In 2015, two intellectual property cases in China provoked widespread attention.

The first concerned infringement of the ‘Xin Bai Lun’ (‘New Balance’ in Chinese) trademark. In 1994, plaintiff Zhou Lelun applied to register ‘BaiLun’ (trademark no. 865609) to protect “clothing, shoes, hats, socks” in class 25, and obtained the trademark in 1996. In 2004, the plaintiff also applied for ‘Xin Bai Lun’ (trademark no. 4100879) in respect of “clothing, shoes, etc” in class 25, receiving the trademark registration in 2008. 

US company NewBalance’s affiliate in China, ie, the defendant in this case, New Balance Trading (China), has sold more than RMB 1 billion ($164,000) worth of Xin Bai Lun sports shoes in China since July 2011. In the trial of first instance, the Intermediate People’s Court of Guangzhou City held that New Balance had used the similar mark in a way that would cause market confusion and disorder, so it had infringed the plaintiff’s trademark rights.

Case two dealt with the refusal to register the trademark ‘Wechat’. In November 2010, TrunkbowAsia Pacific (Shandong) applied for ‘Wechat’ (trademark no. 8840949) in respect of the services “message sending, telecommunication information, communications by telephone, etc” in class 38. On January 21, 2011 (later than the date of application for the ‘Wechat’ mark), internet service provider Tencent launched its Wechat instant messaging service.

In November 2014, users of Tencent’s Wechat service had exceeded 800 million and it has become a very popular mobile phone tool in China.

The Beijing Intellectual Property Court, which ordered that the ‘Wechat’ trademark (no. 8840949) is refused, said its decision was due in part “to maintain the cognition already formed by the huge group of Wechat users and avoid great social costs likely to be incurred by change of such cognition”.

"It is not difficult to conclude that under China’s current trademark system protecting the private interests of trademark owners’ prior applications and registrations is a general principle."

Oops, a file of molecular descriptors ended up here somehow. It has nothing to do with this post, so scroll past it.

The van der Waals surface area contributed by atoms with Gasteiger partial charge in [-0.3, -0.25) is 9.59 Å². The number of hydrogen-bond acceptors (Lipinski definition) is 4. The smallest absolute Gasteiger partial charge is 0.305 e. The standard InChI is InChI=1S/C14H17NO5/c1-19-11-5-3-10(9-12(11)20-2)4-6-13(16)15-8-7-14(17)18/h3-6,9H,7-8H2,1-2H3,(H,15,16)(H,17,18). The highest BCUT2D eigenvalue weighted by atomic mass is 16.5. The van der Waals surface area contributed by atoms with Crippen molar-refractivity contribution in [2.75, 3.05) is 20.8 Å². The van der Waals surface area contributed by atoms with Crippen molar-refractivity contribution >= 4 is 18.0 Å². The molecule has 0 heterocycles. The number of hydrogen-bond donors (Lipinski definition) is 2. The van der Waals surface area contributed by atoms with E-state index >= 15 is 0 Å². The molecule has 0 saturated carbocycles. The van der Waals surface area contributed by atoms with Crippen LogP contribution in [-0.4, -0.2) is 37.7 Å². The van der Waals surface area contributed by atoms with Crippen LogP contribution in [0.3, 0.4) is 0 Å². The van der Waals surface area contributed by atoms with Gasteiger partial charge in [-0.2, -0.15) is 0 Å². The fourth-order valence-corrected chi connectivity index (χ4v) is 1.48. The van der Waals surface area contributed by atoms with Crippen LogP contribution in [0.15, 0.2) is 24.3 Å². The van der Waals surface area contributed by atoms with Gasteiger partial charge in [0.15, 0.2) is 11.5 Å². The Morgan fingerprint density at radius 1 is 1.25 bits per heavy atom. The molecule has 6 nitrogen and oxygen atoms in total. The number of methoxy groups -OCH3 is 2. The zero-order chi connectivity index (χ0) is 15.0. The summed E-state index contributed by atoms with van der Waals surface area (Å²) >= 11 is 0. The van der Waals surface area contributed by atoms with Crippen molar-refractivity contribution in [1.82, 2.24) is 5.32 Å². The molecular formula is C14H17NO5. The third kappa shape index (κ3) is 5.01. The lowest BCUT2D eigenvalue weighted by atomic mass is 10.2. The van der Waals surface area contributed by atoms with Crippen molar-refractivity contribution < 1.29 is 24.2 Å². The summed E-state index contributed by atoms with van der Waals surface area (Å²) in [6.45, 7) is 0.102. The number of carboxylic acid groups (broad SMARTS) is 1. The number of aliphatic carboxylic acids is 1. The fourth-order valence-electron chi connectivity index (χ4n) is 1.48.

Why was the earlier applied-for and registered trademark protected in the case of Xin Bai Lun, while the prior trademark application was invalidated by the court in the case of Wechat? The similar case facts and different results show different levels of protection for private and public interests by Chinese trademarks.

Public v private interests

The case of Xin Bai Lun demonstrates the general principle of protection for private interests by Chinese trademarks. The ‘principle of prior application’ is implemented for Chinese trademarks. A trademark applied for and registered earlier can withstand the same trademark or similar trademarks used for the same or similar goods later.

For example, in the case of Xin Bai Lun, the scale of the defendant’s use of ‘Xin Bai Lun’ exceeded that of the trademark registrant, ie, the plaintiff. Consumers actually had closely associated ‘Xin Bai Lun’ with the defendant’s sports shoes, and reverse confusion had occurred in the market. However, in consideration of the need to protect the trademark owner’s private interests and follow the principle of prior application, the defendant’s act should still be recognised as infringement.

The case of Wechat demonstrates the principle of exception for protection of public interests by Chinese trademarks. In the case of Wechat, Trunkbow applied for the trademark first and Tencent used the mark later. However, the particularity of this case is that although Tencent used ‘Wechat’ after Trunkbow’s application for the term, the use was on an exceptionally large scale and the nature of it not only related to the individual interests of Tencent or Trunkbow, but also bears on the economic, political and cultural life of hundreds of millions of Chinese consumers. Unlike the ‘Xin Bai Lun’ mark, which involves only private interests, the ‘Wechat’ trademark has gone beyond the scope of private interests and entered the domain of public interests.

In weighing protection of public and private interests, the court chose to protect public interests and refused registration of Trunkbow’s trademark ‘Wechat’.

By comparing the above two cases, it is not difficult to conclude that under China’s current trademark system protecting the private interests of trademark owners’ prior applications and registrations is a general principle, and protecting public interests related to trademarks is an exceptional principle. The precondition of the exceptional principle is that the scale of trademark use is huge and the trademark relates not only to its user’s private interests but also to the public’s common interests. The ‘Wechat’ trademark in this case is an example.